producer and as a musician. Some years ago when I was asked to work with
Madonna I was so out on my depth, because I didn’t have the knowledge.
There is a difference between doing you own track and a remix, your are
giving the master tape, with all the William Orbit sounds, and the song is
already written, it is already great and you do a remix, that is one thing.
Writing songs like that or producing an album or producing artist of her
statue is another task completely.
years ago you also did the music for the Wipeout 3 Playstation game, what
happened to that?
I did 5 tracks for that, and we delivered these 2 minutes edits of the
tracks. I wanted to go into the studio and mix down the tracks and do club
mixes. There were two or three of the Wipeout tracks that had great sounds
and really cool melodies in them and I wanted to do the finishing mixes of
them, but unfortunately my computer died and we lost everything. So the
only record I have of them is on the actually Wipeout game – we lost
everything. It was one of those things, it wasn’t meant to be. We did
really well on the Wipeout game, it was a good thing financially to do,
and unfortunately we never got to finish it properly. It was fun, we did
all that stuff in one month. I had spend all that time working on my
album, spending 3-4 months on one track, so when we got that job it has to
be in one month, so we went in the studio and delivered. I work so much
better when I have the pressure on. I think that the last six month I
definitely had the pressure on. I had said so many times that I am going
to do this album, and it is time to deliver.
many records do you have?
I have just data based my whole record collection from a to z – about
25.000 records and only a few duplicates of my favourite records. Thank
god that I had the foresight to buy two copies, because the one I play are
now covered in footprints and beer stains.
do you see the compilation marked?
It is very hard to compile a CD at the moment, there are so many people
making them, when we did Northern Exposure nobody was really doing mix
CD’s and now the record shops are full of them, you are competing with 4
or 5 other DJ’s the same month and everybody is fighting on getting
exclusive rights on the tracks for the compilation – it is definitely
and John Digweed have over the years made some very successful compilation
mix albums - do you always agree on what to put on them and what is the
process in doing them?
Every time we have done a mix album it is different. On some albums I come
with a lot of ideas and we build the album on that. There have been albums
where I didn’t have a clue on what we wanted to do and John came with
the ideas and we had gone with that. The whole process is a two-way thing,
we sit down in a room with our record boxes and play records for each
other for a week and start mixing it together and it takes shape. Usually
we go away for a week and come back and pull it apart again, and then we
have an idea where we are going. Northern Exposure 1 and 2 we wanted to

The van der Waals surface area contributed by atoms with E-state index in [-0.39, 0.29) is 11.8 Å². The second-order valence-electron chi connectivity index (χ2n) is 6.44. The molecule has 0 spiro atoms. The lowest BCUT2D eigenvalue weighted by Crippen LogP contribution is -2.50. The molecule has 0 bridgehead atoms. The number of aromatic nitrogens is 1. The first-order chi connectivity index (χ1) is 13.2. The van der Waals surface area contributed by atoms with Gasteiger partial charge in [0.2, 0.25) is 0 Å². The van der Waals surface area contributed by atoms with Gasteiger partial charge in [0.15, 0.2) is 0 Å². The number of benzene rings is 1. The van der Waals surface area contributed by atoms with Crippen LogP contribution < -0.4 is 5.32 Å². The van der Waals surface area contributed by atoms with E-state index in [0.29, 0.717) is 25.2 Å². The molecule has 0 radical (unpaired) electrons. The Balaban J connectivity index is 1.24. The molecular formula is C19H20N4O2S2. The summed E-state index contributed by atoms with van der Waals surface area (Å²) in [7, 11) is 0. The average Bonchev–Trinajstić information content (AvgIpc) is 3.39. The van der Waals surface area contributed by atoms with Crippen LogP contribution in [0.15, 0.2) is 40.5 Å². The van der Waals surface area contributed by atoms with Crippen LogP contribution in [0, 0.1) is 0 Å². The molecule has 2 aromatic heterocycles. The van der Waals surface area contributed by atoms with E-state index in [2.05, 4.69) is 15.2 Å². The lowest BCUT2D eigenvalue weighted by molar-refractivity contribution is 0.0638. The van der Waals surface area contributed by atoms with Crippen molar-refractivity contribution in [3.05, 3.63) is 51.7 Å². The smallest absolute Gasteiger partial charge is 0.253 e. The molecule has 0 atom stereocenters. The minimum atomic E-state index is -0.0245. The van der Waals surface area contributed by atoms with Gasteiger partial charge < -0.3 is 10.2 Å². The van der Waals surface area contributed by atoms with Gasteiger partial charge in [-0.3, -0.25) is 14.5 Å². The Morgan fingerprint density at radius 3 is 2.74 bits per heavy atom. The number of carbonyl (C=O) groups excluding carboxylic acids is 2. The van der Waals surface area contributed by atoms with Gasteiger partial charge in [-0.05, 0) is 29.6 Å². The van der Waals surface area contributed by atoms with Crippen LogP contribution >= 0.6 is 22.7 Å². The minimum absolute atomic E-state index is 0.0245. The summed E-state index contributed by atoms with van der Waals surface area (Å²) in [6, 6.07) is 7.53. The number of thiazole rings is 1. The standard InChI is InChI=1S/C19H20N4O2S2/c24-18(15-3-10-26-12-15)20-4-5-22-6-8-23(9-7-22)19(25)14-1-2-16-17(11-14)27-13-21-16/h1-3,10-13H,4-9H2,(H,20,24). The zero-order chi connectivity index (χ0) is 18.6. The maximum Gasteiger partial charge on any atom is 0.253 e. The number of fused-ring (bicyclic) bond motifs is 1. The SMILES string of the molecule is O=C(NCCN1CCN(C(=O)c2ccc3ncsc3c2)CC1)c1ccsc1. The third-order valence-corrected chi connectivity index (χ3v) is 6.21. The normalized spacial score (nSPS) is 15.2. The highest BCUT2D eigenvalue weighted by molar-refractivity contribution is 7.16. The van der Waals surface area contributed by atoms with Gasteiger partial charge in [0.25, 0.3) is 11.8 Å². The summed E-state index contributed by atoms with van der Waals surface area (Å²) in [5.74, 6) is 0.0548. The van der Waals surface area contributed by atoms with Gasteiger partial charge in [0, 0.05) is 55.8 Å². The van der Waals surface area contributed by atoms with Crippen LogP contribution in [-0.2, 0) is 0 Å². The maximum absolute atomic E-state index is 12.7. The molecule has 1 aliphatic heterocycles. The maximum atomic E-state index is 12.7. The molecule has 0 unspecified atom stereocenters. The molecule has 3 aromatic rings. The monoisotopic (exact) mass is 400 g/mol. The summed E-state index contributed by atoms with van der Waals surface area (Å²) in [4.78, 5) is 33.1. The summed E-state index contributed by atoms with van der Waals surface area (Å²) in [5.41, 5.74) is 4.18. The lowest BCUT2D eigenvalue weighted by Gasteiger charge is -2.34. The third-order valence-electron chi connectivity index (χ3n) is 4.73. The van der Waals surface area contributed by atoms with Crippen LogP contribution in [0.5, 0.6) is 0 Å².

build these perfect DJ journeys where you sat at home and you are ready to
go out to the club at the end of the album. That was the thought process
on Northern Exposure 2 and on Northern Exposure 1 we had a lot of classic
records we loved, I felt that a lot of the Guerilla and Rabbit in The Moon
records shaped the whole progressive house scene, and I felt that a lot of
the kids that listened to the music, didn’t know the older records. We
are now working on another compilation - I have no idea in which direction
it is going.
and live photos: Christian Almind
Published: Clubbing Magazine Nov-Dec 2001
More live pictures of Sasha at BIPATH photo gallery
SASHA - DEBUT ALBUM TO BE RELEASED ON
Sasha, one of the most famous and revered DJs in the world is
set to release his debut artist album on August 5th.
Sasha's long awaited debut album 'Airdrawndagger' takes the nose
for the dancefloor's g-spot and combines it with the ears for a heartstring
strumming melody, a smile inducing hook and dirty great b-lines to create a 69
minute symphony that sounds as wistfully enchanting doing the hoovering at home
as it does reaching for the lasers on Saturday night. Like the best Sasha DJ set
you ever heard, it has melancholy mixed with euphoria, downtempo introspection
mixed with jump n' shout excitement.
"Recording this album is the hardest thing I've ever
done," says Sasha. "The people I've worked with, like Tom from Junkie
XL and Charlie May, I feel like my learning curve has gone through the roof. I
feel as if I've been at university for the last year! I'm a bit of a
perfectionist, but it has been worth all the time."
Thankfully, unlike most albums by hybrid DJ/producer/artists
there are no half-hearted collaborations with pop stars, whether faded or
up-and-coming, no hamfisted record company attempts to sell the Sasha brand to
the general public via cred-hungry indie frontmen or ageing rappers in search of
a wider demographic. "I haven't felt the need to have any massive
collaborations with guest singers and other artists on this album - it's an
album that's true to me and true to all the people who have heard me DJ or
bought my mix albums over the years. This album is for them."
With Sasha what you see (or hear) really is what you get - the
fact he so transparently believes in the music he's trying to push could well be
one reason he incites such devotion in his legions of fans across the globe.
Across the 11 tracks, there's the time and space to reflect his
love for music that rarely gets the chance to shine in clubs, whether that's
punishingly gnarly breakbeats or glittering modern classical film scores. It's a
symphony for all ravers that grew up but never grew out of chasing that buzz.
In March this year Sasha held a boat party at the Miami Music
Conference. As dusk began to fall, Sasha took to the decks to debut some tracks
from 'Airdrawndagger'. As its breakbeats and sub-bass kicked in and the wistful
melodies drew the crowd of cynical industry heads towards the decks, hands
edging into the air. 'Airdrawndagger' has passed its first dancefloor litmus
test. The home listening exam follows soon. No revision necessary.